To Salmon P. Chase

A few days late again, I know.  This was written in 1859, after Lincoln’s defeat by Stephen Douglas for the Illinois senate seat.  The upcoming presidential election is clearly on Lincoln’s mind and this letter shows Lincoln’s growing involvement in national politics.  Salmon Chase was to become Lincoln’s Treasury Secretary.

Hon: S. P. Chase:            Springfield, Ills.
Dear Sir                            June 9. 1859

Please pardon the liberty I take in addressing you, as I now do. It appears by the papers that the late Republican State convention of Ohio adopted a Platform, of which the following is one plank, “A repeal of the atrocious Fugitive Slave Law.”

This is already damaging us here. I have no doubt that if that plank be even introduced into the next Republican National convention, it will explode it. Once introduced, its supporters and it’s opponents will quarrel irreconcilably. The latter believe the U.S. constitution declares that a fugitive slave “shall be delivered up”; and they look upon the above plank as dictated by the spirit which declares a fugitive slave “shall not be delivered up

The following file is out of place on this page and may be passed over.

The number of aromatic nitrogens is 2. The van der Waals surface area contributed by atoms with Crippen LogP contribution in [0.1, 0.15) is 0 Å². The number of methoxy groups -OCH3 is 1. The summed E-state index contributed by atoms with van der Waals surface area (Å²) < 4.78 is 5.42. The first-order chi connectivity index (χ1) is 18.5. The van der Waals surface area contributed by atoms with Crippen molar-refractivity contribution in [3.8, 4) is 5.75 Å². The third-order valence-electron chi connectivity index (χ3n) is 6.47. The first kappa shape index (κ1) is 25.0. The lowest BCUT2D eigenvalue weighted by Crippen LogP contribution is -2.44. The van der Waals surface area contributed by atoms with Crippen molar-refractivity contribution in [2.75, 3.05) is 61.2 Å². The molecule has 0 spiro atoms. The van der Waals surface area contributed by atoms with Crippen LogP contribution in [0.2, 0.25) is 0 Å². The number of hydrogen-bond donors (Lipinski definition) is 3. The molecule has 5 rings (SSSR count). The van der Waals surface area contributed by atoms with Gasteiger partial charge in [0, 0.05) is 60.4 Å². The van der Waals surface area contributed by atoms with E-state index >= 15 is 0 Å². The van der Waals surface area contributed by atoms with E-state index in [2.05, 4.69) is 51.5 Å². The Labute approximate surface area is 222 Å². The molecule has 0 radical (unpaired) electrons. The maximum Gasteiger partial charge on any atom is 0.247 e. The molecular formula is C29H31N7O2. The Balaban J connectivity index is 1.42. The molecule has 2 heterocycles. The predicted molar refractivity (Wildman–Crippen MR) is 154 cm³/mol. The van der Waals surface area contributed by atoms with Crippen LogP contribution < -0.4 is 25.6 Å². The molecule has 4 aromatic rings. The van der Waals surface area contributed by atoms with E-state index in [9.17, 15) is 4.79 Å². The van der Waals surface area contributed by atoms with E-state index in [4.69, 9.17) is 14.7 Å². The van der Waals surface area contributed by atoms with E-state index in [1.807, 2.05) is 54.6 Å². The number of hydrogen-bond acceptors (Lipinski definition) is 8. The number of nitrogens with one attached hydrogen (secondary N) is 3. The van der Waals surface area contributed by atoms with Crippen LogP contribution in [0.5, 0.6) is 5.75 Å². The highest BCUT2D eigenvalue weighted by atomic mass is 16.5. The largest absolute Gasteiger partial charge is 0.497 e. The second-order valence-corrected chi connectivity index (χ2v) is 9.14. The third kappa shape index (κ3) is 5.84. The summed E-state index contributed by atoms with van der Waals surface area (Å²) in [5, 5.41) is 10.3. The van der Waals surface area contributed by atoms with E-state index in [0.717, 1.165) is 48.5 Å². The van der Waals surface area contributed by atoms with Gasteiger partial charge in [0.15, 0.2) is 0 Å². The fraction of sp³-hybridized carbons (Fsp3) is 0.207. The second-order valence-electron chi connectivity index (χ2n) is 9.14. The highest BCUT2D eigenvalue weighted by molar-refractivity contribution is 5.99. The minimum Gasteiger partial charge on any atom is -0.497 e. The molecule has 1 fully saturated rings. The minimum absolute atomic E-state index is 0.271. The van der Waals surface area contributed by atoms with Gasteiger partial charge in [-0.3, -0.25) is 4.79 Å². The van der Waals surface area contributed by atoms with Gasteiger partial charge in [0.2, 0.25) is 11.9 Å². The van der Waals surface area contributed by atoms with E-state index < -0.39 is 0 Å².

I enter upon no argument one way or the other; but I assure you the cause of Republicanism is hopeless in Illinois, if it be in any way made responsible for that plank. I hope you can, and will, contribute something to relieve us from it.

Your Obt. Servt.



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